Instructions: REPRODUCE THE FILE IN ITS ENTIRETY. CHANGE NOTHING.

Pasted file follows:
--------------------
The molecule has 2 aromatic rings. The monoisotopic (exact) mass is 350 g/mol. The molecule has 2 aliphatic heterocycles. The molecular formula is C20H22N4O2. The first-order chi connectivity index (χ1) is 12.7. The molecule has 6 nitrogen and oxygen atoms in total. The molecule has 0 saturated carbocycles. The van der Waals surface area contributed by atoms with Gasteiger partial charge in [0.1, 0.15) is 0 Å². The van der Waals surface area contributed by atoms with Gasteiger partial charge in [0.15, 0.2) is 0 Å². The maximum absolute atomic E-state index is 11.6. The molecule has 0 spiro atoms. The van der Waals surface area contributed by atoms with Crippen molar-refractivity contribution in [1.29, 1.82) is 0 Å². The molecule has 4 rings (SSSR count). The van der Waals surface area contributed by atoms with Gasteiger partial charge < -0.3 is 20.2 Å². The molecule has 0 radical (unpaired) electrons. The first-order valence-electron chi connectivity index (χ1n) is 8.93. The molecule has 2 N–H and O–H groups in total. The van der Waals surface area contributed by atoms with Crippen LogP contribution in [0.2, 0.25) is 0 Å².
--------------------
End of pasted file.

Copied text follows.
The molecule has 2 aromatic rings. The monoisotopic (exact) mass is 350 g/mol. The molecule has 2 aliphatic heterocycles. The molecular formula is C20H22N4O2. The first-order chi connectivity index (χ1) is 12.7. The molecule has 6 nitrogen and oxygen atoms in total. The molecule has 0 saturated carbocycles. The van der Waals surface area contributed by atoms with Gasteiger partial charge in [0.1, 0.15) is 0 Å². The van der Waals surface area contributed by atoms with Gasteiger partial charge in [0.15, 0.2) is 0 Å². The maximum absolute atomic E-state index is 11.6. The molecule has 0 spiro atoms. The van der Waals surface area contributed by atoms with Crippen molar-refractivity contribution in [1.29, 1.82) is 0 Å². The molecule has 4 rings (SSSR count). The van der Waals surface area contributed by atoms with Gasteiger partial charge < -0.3 is 20.2 Å². The molecule has 0 radical (unpaired) electrons. The first-order valence-electron chi connectivity index (χ1n) is 8.93. The molecule has 2 N–H and O–H groups in total. The van der Waals surface area contributed by atoms with Crippen LogP contribution in [0.2, 0.25) is 0 Å².